Photographers' Blog

License to kill

November 18, 2011

By Danish Siddiqui

 

Mumbai provides everyone living in it with an opportunity to earn and survive. Be it a white-collared job in a multinational company located in one of the city’s plush high rise buildings or killing rats by night in the filthiest and dirtiest parts of India’s financial capital. This time, my tryst was with the latter.

I decided I wanted to meet Mumbai’s rat-killer army employed by the city’s civic body. Very little is known about this tireless force that works the bylanes of the metropolis every night. Mumbai’s municipal corporation employs 44 rat killers and also has a freelance contingent, who aspire to be on the payrolls one day. Employees of the pest control department receive a salary of 15,000 to 17,000 Indian Rupees ($294 to 333) while contract laborers are paid 5 Indian rupees ($0.10) per rat they kill. The rat killers are expected to kill at least 30 rodents per night and hand over the carcasses to civic officials in the morning. If they fall short by even one rodent, they are expected to make it up the next night or else they stand to lose a day’s pay.

I zeroed in on a family living in the eastern suburbs of Mumbai, six of whom kill rats for a living. The oldest of them is Javed Sheikh, 61, who has been killing rats for the last four decades. The youngest rat-killer, on the other hand, is Javed’s son, 12-year old Waseem Sheikh. Only the father and the eldest son are employed by the sanitation department of Mumbai’s municipal corporation; the rest work as freelancers.

On the first day, as I went through dingy dark lanes with busted sewage pipelines, I realized this was not going to be easy. The biggest problem was the low light I had to shoot in. I also had to learn how to tread softly so the rats were not alerted by the sound of my shoes. I dropped the idea of wearing a face mask too, as it carries the risk of detaching you from your subject.

The next few days I spent chasing rats and rat killers from open fields to slaughterhouses to lanes that one would not venture into for obvious reasons. The first couple of these days were a bit tough, as I seemed to be making a little too much noise while walking. I made a tough decision to get rid of my shoes for the rest of the shoot days and switched to my flip-flops which made less noise.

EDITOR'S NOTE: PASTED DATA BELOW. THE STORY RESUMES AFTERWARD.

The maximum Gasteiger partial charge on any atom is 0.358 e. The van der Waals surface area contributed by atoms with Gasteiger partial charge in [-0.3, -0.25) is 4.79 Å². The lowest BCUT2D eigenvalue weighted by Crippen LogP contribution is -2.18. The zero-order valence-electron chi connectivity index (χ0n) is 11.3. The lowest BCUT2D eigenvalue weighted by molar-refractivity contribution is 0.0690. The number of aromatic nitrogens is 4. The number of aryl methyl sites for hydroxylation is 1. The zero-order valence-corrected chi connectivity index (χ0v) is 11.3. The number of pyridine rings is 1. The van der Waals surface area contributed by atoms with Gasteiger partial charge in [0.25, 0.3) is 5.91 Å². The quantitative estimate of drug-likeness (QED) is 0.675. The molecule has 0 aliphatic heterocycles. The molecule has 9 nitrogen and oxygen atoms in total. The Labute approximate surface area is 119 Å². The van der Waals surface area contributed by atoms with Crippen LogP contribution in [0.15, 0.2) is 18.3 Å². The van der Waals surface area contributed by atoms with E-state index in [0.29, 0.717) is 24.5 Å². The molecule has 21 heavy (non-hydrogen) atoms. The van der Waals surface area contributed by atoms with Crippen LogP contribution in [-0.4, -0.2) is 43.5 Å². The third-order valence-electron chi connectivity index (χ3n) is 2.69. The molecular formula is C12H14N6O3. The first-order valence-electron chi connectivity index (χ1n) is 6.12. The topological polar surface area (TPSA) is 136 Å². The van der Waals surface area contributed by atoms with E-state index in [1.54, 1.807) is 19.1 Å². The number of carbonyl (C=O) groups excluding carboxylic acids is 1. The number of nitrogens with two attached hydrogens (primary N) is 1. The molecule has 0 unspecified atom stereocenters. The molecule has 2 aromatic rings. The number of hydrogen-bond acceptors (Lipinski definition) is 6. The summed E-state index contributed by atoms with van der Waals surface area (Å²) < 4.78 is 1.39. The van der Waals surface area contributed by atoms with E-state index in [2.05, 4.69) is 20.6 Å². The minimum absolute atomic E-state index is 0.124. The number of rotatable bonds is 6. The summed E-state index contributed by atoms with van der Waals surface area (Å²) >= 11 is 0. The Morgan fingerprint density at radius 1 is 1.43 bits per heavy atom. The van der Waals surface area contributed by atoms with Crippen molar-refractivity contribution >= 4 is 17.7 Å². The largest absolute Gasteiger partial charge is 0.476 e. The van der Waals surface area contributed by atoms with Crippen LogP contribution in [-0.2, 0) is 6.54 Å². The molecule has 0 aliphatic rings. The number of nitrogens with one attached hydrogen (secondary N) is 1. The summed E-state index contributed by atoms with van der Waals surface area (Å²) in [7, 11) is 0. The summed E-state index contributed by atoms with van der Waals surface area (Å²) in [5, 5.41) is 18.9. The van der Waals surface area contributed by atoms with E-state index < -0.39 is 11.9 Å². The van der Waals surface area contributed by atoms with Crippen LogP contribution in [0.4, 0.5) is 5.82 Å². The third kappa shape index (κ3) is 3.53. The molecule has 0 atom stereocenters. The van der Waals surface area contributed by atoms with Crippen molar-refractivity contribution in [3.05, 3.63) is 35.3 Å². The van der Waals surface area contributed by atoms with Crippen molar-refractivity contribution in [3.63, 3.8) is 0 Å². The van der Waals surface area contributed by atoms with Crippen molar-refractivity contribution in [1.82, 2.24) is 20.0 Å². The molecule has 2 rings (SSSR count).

The whole business of killing rats may seem easy but it requires really sharp eyesight to spot rats in pitch darkness. After spotting a rat the rat killers switch on the torch and point it directly at the rat’s eyes, blinding it for a few seconds, which gives them an opportunity to hit the rat with a stick. Sometimes, the rat killers put their hands in the holes, pulling the rats out by their tails and then killing them by banging their heads on the ground or a wall.

It all sounds unpleasant and probably unspeakable for some in society, but this is what Javed, his son Waseem and four others in his family have been doing to earn their daily bread. Javed has only known this way to feed the mouths of his family for the past 40 years. Mumbai is regarded as the city of dreams in India but it appears that some dreams have to go through dark and mucky lanes before they can bear fruit.

Comments
10 comments so far | RSS Comments RSS

This is a truly fascinating subject. Rats are obnoxious creatures.We know the devastation rats had in Europe in the 1500′s. I hope to see this as a indie film soon. As much as those little creatures freak me out, it’s good to know someone is dealing with them in a lethal manner.

Posted by cm3kz0ut | Report as abusive
 

I hope that the rising wave of capitalist industrialists in India do not get between these rat workers and the government – that will mean less pay for the workers (and even greater enrichment of the ‘rich’ in India.